For insurance companies, today’s turbulent markets are presenting both tough investment choices and significant opportunities. That was the sense of a panel of investment officers at Standard & Poor’s Ratings Services’ Insurance 2008 “Operating Within A Global Economy” conference in New York City on June 1. Navigating credit, market, and interest rate risks has become increasingly complex with heightened market volatility, constrained credit, and lower market liquidity. “If you’re looking for an uplifting message, you might not get it in this panel discussion,” said moderator Gregory Gaskel, a Standard & Poor’s director.
All three panelists agreed that threatening clouds would continue to hover over the U.S. economy as the fallout from the housing market settles. “We think the economy is in for an extended period of slow to anemic growth,” said Joel Strauch, senior vice president at PIMCO. “The key is going to be housing. The consumer has really been stretched.” His fellow panelists were Scott Sleyster, domestic chief investment officer of Prudential Financial; and Tom Sorell, chief investment officer for Guardian Insurance.
If the current market conditions have any upside, panelists agreed that it’s that credit spreads have widened for new money invested. Indeed, repricing of risk is very attractive right now, and the corporate credit area is still reasonably strong, according to Strauch. “We see rates at levels where they are today or slightly higher over the next two to three years,” he said, noting that spreads are “much more attractive.” On the other hand, he has greater concern for inflation.
Attractive asset buys exist in this distressed market if investors conduct thorough due diligence, said Sorell. This is especially true in the structured finance area, with distressed mortgage credit, or in the leveraged loan market. Guardian has also been opportunistic in tactically taking advantage of attractive investments in large money center banks and brokers, he said, and is also focused on investing in higher quality commercial mortgages and private placement debt. Guardian is avoiding regional banks and cyclical consumer sectors.
Emerging and foreign markets are areas where Strauch sees opportunity and growth, in part because they benefit from sustained exports and foreign demand. “Now we’re in a position where there is enough momentum and size in these international economies, especially in these large emerging market countries, that they will bring along total world demand,” he said.
To be sure, Sleyster notes that Prudential Financial’s core portfolio treads lightly in terms of interest rate risk positions. He would prefer to take diversifiable risk such as credit risk and run his asset liability matching pretty tight. “The challenge for this cycle for classic spread businesses has really been the cost of funding,” he said. On balance, however, the widening of credit spreads is a positive. “Fundamentally, we think we’re getting paid,” he added, noting the wider spreads. “If you wander through the commercial mortgage and private placement organizations right now, you see some pretty happy folks who were quite miserable for two or three years.”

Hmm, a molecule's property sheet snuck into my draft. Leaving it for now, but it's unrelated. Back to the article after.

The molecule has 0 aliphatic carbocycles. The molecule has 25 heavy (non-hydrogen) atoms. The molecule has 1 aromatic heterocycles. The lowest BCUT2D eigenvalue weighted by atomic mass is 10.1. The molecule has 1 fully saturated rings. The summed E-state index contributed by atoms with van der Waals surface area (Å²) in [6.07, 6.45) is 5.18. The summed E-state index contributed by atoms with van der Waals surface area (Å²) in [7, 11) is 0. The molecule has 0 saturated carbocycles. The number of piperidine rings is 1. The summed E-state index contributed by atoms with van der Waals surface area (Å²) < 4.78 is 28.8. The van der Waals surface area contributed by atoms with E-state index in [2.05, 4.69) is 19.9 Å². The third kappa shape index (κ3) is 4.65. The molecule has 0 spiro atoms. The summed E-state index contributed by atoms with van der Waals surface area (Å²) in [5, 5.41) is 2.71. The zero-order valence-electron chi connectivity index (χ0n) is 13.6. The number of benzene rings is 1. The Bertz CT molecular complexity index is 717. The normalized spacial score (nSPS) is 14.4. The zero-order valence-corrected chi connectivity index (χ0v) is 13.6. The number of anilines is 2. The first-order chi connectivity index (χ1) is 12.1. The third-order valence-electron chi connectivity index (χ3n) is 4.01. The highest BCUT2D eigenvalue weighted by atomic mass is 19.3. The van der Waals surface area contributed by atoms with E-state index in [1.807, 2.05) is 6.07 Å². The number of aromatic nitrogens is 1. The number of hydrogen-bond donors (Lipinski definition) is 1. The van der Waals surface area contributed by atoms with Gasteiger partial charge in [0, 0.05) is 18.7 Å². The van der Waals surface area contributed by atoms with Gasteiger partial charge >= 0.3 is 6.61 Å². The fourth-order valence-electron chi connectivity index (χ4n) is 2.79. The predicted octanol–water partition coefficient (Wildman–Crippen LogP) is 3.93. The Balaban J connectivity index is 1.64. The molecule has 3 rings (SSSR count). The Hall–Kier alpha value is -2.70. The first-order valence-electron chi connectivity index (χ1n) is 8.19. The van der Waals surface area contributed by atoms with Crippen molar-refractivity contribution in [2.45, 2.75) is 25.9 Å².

Sleyster, however, was less excited at this stage about alternative investments (anything that’s not fixed income), of which he has a modest amount in his portfolio. He noted that equity analysts following public companies and even the investor base tend to look for more predictable earnings than the more volatile returns of alternative investments such as private equity. “It does drive you toward a very heavy proportion of fixed income,” he said. “Looking at the various proposed accounting changes, I think you’re going to end up with more mark to market on your liabilities.” When you get to that state, he believes public insurance companies will be more likely to invest in a broader array of asset classes, such as alternative investments to match their long-dated liabilities.
The whole loan commercial mortgage market has once again become more attractive to insurers as the past practices of aggressive underwriting and pricing have become less prevalent in the market. As far as the commercial mortgage-backed securities (CMBS) market is concerned, Sorell doesn’t expect a significant increase in near-term CMBS delinquencies, but their typically high leverage and interest-only structures with limited amortization could have a negative effect, including near-term market values.
While liquidity has been coming back into the market, the panelists stressed that this is not the time to get complacent. Rather, it’s a time to be positioned for shocks in the marketplace. Said Sleyster: “[Liquidity is] one more scarce resource that you need to be thinking about, whether you’re commercializing it, protecting your rating, or protecting your capital.”
Source: Standard & Poor’s,
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